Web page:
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Island's Status Still In Question
by Iván Román
June 11, 2001
The one-two punch the federal courts gave Puerto Rico last week added fire to the controversies over the death penalty and the presence of the U.S. Navy, and also laid bare a deeper question.
It once again put on the front pages and is sure to take to higher levels of the courts the contradictions in the island's unique political status.
Stating the U.S. Navy has "sovereign immunity," a federal judge in San Juan unexpectedly ruled Tuesday that the local government had no authority to impose restrictions on the water the Navy draws from a river for its massive base in eastern Puerto Rico.
Hours later, appellate court judges in Boston overturned a local federal judge and ruled that the death penalty must be applied in federal cases on the island despite the Puerto Rico Constitution's prohibition of it.
"We Puerto Ricans don't rule over our water or our lives," said lawyer and political commentator Edgardo Perez Viera, answering questions from a frustrated radio audience. "They have just thrown out the Puerto Ricans' autonomy."
Just how far Puerto Rico's autonomy goes has been in dispute almost since its unique Commonwealth status was established in 1952. The Caribbean island of 3.8?million people governs its own internal and fiscal matters, but the United States controls immigration, customs and defense, and the island is subject to rulings of the U.S. Supreme Court.
Puerto Ricans are U.S. citizens, don't pay federal income taxes and don't vote for President. They have no voting members in a Congress that sends them to war, determines how much federal aid they receive and makes laws governing many aspects of their lives.
Because the island is subject to the U.S. Constitution's territorial clause, many experts agree Congress truly governs Puerto Rico's destiny. But many in the governing Popular Democratic Party, the defenders of the Commonwealth status, maintain it's not that simple.
The Commonwealth was created after Congress refused to consider independence or statehood in the 1940s.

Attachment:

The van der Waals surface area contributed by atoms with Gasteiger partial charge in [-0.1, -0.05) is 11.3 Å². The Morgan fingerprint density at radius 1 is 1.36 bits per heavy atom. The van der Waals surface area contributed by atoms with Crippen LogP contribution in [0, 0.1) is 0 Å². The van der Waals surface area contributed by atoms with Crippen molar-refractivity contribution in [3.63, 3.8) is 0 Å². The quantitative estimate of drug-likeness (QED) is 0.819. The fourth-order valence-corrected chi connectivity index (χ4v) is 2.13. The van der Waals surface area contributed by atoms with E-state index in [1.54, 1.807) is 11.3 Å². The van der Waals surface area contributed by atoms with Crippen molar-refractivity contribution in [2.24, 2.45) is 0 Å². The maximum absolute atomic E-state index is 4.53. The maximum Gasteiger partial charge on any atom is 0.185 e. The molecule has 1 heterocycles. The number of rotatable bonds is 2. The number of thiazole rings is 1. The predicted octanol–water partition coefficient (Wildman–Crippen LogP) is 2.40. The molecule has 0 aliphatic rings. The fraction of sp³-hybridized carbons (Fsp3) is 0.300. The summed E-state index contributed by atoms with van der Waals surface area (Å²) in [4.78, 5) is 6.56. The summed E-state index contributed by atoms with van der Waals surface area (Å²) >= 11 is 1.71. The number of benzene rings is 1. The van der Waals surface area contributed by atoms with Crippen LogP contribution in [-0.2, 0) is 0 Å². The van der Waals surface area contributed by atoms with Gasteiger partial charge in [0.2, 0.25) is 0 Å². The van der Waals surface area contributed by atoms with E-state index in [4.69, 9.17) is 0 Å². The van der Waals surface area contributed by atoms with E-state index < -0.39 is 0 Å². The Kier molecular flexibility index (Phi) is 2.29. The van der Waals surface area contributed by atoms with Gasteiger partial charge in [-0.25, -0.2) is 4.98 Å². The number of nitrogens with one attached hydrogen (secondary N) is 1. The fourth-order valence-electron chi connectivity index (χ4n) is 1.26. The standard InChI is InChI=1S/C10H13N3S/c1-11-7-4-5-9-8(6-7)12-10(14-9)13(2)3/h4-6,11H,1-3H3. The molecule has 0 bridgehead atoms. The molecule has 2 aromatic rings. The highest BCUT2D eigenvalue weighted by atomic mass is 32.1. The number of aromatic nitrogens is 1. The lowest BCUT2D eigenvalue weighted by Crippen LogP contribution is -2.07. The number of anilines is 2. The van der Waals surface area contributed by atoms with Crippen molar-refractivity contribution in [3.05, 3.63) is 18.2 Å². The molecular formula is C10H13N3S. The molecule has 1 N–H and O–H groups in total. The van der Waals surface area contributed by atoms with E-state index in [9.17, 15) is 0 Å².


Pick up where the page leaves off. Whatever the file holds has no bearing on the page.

Commonwealth emerged as a compromise "in the nature of a compact" between Puerto Rico and the United States, which implies that provisions defining the relationship could only be altered by mutual consent. Congress insisted on approving, and making some amendments to, the Puerto Rico Constitution before it was ratified July 25, 1952. But it didn't touch the Article banning the death penalty. The United States then used the new "pact" to prove to the United Nations the next year that Puerto Rico should be stricken from the list of colonies in the world.
But does the pact really exist? In the intense conflict over whether the Navy should leave Vieques, in the push for parity in Medicaid benefits, in the imposition of the federal death penalty, the mask is coming off, some say, about who really governs. "It reaffirms Puerto Rico's colonial condition," said political science Professor Jose Garriga Pico. "It proves that alleged special relationship doesn't exist and that Puerto Rico is a non-incorporated territory where Congress rules supreme."
Senate President Antonio Fas Alzamora, an "autonomist," says the U.S. Supreme Court needs to decide if the pact he believes in truly exists. If the court states the contrary, "it would unmask the U.S. as the biggest liar because it fooled the people of Puerto Rico and the international community," he told El Nuevo Dia newspaper.
That still might occur. Gov. Sila Maria Calderon's government plans to appeal the water case involving the Navy and will join the death penalty case as a friend of the court if the defendants appeal. Besides the moves expected this year in Washington to solve the political status issue, many will be watching the courts to see whether judges will end up forcing the hand of politicians.
"Certainly our Constitution rules over a series of very important and basic issues for us," Calderon said. "That's the conflict we face."